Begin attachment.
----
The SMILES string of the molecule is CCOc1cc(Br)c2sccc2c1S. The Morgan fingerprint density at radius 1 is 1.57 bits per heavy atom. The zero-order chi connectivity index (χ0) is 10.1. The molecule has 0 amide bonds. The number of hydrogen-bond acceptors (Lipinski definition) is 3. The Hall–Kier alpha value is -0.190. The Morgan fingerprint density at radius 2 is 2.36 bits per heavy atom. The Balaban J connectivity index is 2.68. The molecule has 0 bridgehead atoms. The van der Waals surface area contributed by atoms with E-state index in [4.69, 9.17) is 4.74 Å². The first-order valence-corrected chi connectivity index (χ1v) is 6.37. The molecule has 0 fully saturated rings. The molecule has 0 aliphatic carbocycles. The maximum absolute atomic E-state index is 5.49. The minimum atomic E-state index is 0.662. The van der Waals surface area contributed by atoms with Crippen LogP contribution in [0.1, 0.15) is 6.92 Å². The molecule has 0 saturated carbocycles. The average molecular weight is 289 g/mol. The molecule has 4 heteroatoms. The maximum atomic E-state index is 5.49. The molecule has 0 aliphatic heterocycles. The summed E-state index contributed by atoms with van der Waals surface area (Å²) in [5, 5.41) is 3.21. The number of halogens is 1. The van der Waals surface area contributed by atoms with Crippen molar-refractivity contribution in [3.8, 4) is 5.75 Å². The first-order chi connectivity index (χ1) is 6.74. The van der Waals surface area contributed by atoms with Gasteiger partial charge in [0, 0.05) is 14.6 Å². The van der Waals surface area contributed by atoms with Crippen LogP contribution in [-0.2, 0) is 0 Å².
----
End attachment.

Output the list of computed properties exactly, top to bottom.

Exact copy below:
The SMILES string of the molecule is CCOc1cc(Br)c2sccc2c1S. The Morgan fingerprint density at radius 1 is 1.57 bits per heavy atom. The zero-order chi connectivity index (χ0) is 10.1. The molecule has 0 amide bonds. The number of hydrogen-bond acceptors (Lipinski definition) is 3. The Hall–Kier alpha value is -0.190. The Morgan fingerprint density at radius 2 is 2.36 bits per heavy atom. The Balaban J connectivity index is 2.68. The molecule has 0 bridgehead atoms. The van der Waals surface area contributed by atoms with E-state index in [4.69, 9.17) is 4.74 Å². The first-order valence-corrected chi connectivity index (χ1v) is 6.37. The molecule has 0 fully saturated rings. The molecule has 0 aliphatic carbocycles. The maximum absolute atomic E-state index is 5.49. The minimum atomic E-state index is 0.662. The van der Waals surface area contributed by atoms with Crippen LogP contribution in [0.1, 0.15) is 6.92 Å². The molecule has 0 saturated carbocycles. The average molecular weight is 289 g/mol. The molecule has 4 heteroatoms. The maximum atomic E-state index is 5.49. The molecule has 0 aliphatic heterocycles. The summed E-state index contributed by atoms with van der Waals surface area (Å²) in [5, 5.41) is 3.21. The number of halogens is 1. The van der Waals surface area contributed by atoms with Crippen molar-refractivity contribution in [3.8, 4) is 5.75 Å². The first-order chi connectivity index (χ1) is 6.74. The van der Waals surface area contributed by atoms with Gasteiger partial charge in [0, 0.05) is 14.6 Å². The van der Waals surface area contributed by atoms with Crippen LogP contribution in [-0.2, 0) is 0 Å².